M V Tronson says the 'high ball' is a feature of cricket and while visiting the Australian Institute of Sport's Cricket Centre of Excellence in Brisbane he's noted the tuition, that when several fielders go for the 'high ball' catch.
We've all seen this scenario, the batsman skies the ball and two or three fielders merge for the catch, all eyes on the ball, sometimes not realising other fielders are there also.
From his own experience, M V Tronson noted that other team sports, also has this same problem. Field hockey for example, where two players on the same team can get tangled up vying for the ball, and in tennis too, where team mates leave the ball, thinking the other has it covered.
There are three essential ingredients involved both producing and avoiding such scenarios.
First, the players' eyes need to be on the ball;
Second, a call is made (sometimes by more than one of the athletes), and
Three, each team member somehow needs to know where the others are.
Herein lies the conundrum in sports: if all eyes are on the ball, players may be indifferent to where team compatriots are, and the end result will more than likely be an unhappy one.
Likewise, if a call is made by someone, but they in reality are not in the best position to take the catch, then again, the outcome may be disastrous for the team.
Yet it is imperative that players have their eyes on the ball, and that should they make a call, and have the momentum to attempt the play, they should go ahead. It takes extra skill to have 'eyes in the back of the head' to sense what the team-mates are doing in that split second.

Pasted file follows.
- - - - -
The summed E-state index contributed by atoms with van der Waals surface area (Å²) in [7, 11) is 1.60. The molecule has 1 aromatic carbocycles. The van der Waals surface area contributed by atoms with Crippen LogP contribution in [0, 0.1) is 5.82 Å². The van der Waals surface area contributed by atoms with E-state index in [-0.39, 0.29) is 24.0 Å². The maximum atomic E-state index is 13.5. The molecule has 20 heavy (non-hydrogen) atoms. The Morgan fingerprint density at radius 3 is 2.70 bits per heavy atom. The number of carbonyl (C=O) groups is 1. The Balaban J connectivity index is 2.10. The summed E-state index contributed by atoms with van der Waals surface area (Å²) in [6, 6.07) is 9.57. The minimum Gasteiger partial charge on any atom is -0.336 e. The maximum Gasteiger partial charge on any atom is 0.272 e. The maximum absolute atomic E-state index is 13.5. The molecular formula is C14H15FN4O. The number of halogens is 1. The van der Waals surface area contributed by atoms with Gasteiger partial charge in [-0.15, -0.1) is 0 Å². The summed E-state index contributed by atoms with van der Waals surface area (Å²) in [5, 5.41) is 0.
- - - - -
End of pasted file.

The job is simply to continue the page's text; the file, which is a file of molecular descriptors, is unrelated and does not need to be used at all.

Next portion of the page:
These scenarios were all part of the discussions the cricket coaching staff and the young cricketers were engaging in, and M V Tronson couldn't help but consider those situations in the life of Christian ministry.
M V Tronson thinks that Christian ministry is particularly vulnerable to situations analogous to these sporting examples. To illustrate, he recounted a story where in the late '80s in Sydney a group of people were in the process of establishing themselves for ministry to the Entertainment industry.
Some significant ground work had been undertaken to build the trust of several people in television, the arts, the theatre, and the music world. A small conference meeting followed to allow the sown seeds to germinate.
As the meeting progressed, one participant sought to dominate. Claiming rock band experience and pastoral care involvement, he 'called' the shot. However, he did not have the theological depth and wisdom that was required 'to catch the ball', M V Tronson noted.
In this situation, others around him 'were aware of the positions of other players', and they exhibited wisdom and made the call themselves.
Whole denominations, as well as local congregations, find similar situations where a steady pastoral hand of wisdom deals with eager helpers. These eager beavers 'keep their eye on the ball' but have no idea on the wider implications or where others are involved. They make 'inappropriate calls' and usually create unwelcome attention.
"When one person or a group of people, regardless of the situation, seeks to dominate, when clearly another or others are better suited or equipped, then opportunities are missed, advantages are lost and relationships are broken. These affect the performance of the 'team' as a whole, " M V Tronson reflected.